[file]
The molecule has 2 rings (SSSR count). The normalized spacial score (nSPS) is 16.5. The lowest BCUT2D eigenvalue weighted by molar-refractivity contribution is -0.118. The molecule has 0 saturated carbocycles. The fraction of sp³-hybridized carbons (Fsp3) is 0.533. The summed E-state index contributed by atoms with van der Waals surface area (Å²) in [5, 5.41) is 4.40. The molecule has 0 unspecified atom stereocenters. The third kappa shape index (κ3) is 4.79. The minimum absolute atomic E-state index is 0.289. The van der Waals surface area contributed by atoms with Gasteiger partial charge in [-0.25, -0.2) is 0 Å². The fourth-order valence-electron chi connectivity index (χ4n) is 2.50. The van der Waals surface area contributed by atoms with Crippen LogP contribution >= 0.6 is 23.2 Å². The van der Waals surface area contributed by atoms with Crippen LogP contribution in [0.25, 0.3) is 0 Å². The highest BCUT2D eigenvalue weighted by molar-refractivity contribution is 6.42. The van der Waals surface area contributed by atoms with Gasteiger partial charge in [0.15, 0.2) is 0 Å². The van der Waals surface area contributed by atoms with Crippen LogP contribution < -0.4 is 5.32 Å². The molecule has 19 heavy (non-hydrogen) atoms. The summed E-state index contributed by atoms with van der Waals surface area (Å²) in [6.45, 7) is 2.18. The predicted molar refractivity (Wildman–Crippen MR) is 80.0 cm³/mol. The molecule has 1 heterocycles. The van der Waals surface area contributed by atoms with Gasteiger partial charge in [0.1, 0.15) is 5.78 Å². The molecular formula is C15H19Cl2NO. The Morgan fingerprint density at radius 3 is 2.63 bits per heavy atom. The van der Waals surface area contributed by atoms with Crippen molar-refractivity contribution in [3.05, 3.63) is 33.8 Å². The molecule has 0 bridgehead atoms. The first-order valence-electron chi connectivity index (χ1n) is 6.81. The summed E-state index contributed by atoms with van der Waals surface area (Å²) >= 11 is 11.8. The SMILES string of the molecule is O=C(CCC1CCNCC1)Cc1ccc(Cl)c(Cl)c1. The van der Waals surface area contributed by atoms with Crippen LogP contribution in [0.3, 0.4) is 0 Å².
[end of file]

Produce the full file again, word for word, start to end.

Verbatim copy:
The molecule has 2 rings (SSSR count). The normalized spacial score (nSPS) is 16.5. The lowest BCUT2D eigenvalue weighted by molar-refractivity contribution is -0.118. The molecule has 0 saturated carbocycles. The fraction of sp³-hybridized carbons (Fsp3) is 0.533. The summed E-state index contributed by atoms with van der Waals surface area (Å²) in [5, 5.41) is 4.40. The molecule has 0 unspecified atom stereocenters. The third kappa shape index (κ3) is 4.79. The minimum absolute atomic E-state index is 0.289. The van der Waals surface area contributed by atoms with Gasteiger partial charge in [-0.25, -0.2) is 0 Å². The fourth-order valence-electron chi connectivity index (χ4n) is 2.50. The van der Waals surface area contributed by atoms with Crippen LogP contribution >= 0.6 is 23.2 Å². The van der Waals surface area contributed by atoms with Crippen LogP contribution in [0.25, 0.3) is 0 Å². The highest BCUT2D eigenvalue weighted by molar-refractivity contribution is 6.42. The van der Waals surface area contributed by atoms with Gasteiger partial charge in [0.15, 0.2) is 0 Å². The van der Waals surface area contributed by atoms with Crippen LogP contribution < -0.4 is 5.32 Å². The molecule has 19 heavy (non-hydrogen) atoms. The summed E-state index contributed by atoms with van der Waals surface area (Å²) in [6.45, 7) is 2.18. The predicted molar refractivity (Wildman–Crippen MR) is 80.0 cm³/mol. The molecule has 1 heterocycles. The van der Waals surface area contributed by atoms with Gasteiger partial charge in [0.1, 0.15) is 5.78 Å². The molecular formula is C15H19Cl2NO. The Morgan fingerprint density at radius 3 is 2.63 bits per heavy atom. The van der Waals surface area contributed by atoms with Crippen molar-refractivity contribution in [3.05, 3.63) is 33.8 Å². The molecule has 0 bridgehead atoms. The first-order valence-electron chi connectivity index (χ1n) is 6.81. The summed E-state index contributed by atoms with van der Waals surface area (Å²) >= 11 is 11.8. The SMILES string of the molecule is O=C(CCC1CCNCC1)Cc1ccc(Cl)c(Cl)c1. The van der Waals surface area contributed by atoms with Crippen LogP contribution in [0.3, 0.4) is 0 Å².